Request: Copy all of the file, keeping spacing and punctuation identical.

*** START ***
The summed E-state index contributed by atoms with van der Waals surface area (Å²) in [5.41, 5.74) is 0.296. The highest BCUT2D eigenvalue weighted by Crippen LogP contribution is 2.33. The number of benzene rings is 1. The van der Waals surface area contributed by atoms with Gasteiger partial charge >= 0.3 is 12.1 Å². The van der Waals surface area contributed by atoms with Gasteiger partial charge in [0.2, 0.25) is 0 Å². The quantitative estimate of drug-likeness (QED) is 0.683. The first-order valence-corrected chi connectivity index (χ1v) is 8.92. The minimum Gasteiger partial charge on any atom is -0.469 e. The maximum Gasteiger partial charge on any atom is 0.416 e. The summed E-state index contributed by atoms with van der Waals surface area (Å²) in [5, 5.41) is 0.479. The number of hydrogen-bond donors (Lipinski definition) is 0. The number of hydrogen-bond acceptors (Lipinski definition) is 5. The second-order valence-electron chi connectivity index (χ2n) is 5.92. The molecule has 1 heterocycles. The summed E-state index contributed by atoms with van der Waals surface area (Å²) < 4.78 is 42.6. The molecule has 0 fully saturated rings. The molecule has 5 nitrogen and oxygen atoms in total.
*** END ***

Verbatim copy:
The summed E-state index contributed by atoms with van der Waals surface area (Å²) in [5.41, 5.74) is 0.296. The highest BCUT2D eigenvalue weighted by Crippen LogP contribution is 2.33. The number of benzene rings is 1. The van der Waals surface area contributed by atoms with Gasteiger partial charge >= 0.3 is 12.1 Å². The van der Waals surface area contributed by atoms with Gasteiger partial charge in [0.2, 0.25) is 0 Å². The quantitative estimate of drug-likeness (QED) is 0.683. The first-order valence-corrected chi connectivity index (χ1v) is 8.92. The minimum Gasteiger partial charge on any atom is -0.469 e. The maximum Gasteiger partial charge on any atom is 0.416 e. The summed E-state index contributed by atoms with van der Waals surface area (Å²) in [5, 5.41) is 0.479. The number of hydrogen-bond donors (Lipinski definition) is 0. The number of hydrogen-bond acceptors (Lipinski definition) is 5. The second-order valence-electron chi connectivity index (χ2n) is 5.92. The molecule has 1 heterocycles. The summed E-state index contributed by atoms with van der Waals surface area (Å²) < 4.78 is 42.6. The molecule has 0 fully saturated rings. The molecule has 5 nitrogen and oxygen atoms in total.